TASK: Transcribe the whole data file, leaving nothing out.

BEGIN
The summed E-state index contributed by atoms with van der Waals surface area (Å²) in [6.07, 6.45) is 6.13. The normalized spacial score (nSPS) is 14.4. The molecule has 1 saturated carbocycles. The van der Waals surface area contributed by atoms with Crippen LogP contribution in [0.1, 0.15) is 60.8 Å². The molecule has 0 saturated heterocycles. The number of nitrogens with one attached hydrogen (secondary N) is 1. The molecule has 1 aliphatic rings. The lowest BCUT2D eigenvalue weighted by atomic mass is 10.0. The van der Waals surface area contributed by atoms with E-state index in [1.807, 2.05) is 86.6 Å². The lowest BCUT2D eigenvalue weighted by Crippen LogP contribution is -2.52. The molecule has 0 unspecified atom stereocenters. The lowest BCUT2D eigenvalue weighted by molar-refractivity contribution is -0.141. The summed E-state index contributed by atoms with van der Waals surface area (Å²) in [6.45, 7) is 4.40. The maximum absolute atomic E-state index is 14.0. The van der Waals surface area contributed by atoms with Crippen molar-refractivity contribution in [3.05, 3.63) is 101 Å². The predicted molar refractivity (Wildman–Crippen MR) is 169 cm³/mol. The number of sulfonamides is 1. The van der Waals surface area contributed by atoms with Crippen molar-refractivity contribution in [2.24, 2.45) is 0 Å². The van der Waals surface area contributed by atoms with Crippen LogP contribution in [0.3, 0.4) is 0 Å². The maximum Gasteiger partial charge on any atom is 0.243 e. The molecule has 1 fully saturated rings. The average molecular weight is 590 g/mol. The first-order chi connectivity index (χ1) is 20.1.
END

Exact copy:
The summed E-state index contributed by atoms with van der Waals surface area (Å²) in [6.07, 6.45) is 6.13. The normalized spacial score (nSPS) is 14.4. The molecule has 1 saturated carbocycles. The van der Waals surface area contributed by atoms with Crippen LogP contribution in [0.1, 0.15) is 60.8 Å². The molecule has 0 saturated heterocycles. The number of nitrogens with one attached hydrogen (secondary N) is 1. The molecule has 1 aliphatic rings. The lowest BCUT2D eigenvalue weighted by atomic mass is 10.0. The van der Waals surface area contributed by atoms with E-state index in [1.807, 2.05) is 86.6 Å². The lowest BCUT2D eigenvalue weighted by Crippen LogP contribution is -2.52. The molecule has 0 unspecified atom stereocenters. The lowest BCUT2D eigenvalue weighted by molar-refractivity contribution is -0.141. The summed E-state index contributed by atoms with van der Waals surface area (Å²) in [6.45, 7) is 4.40. The maximum absolute atomic E-state index is 14.0. The van der Waals surface area contributed by atoms with Crippen molar-refractivity contribution in [3.05, 3.63) is 101 Å². The predicted molar refractivity (Wildman–Crippen MR) is 169 cm³/mol. The number of sulfonamides is 1. The van der Waals surface area contributed by atoms with Crippen molar-refractivity contribution in [2.24, 2.45) is 0 Å². The van der Waals surface area contributed by atoms with Crippen LogP contribution in [0.3, 0.4) is 0 Å². The maximum Gasteiger partial charge on any atom is 0.243 e. The molecule has 1 fully saturated rings. The average molecular weight is 590 g/mol. The first-order chi connectivity index (χ1) is 20.1.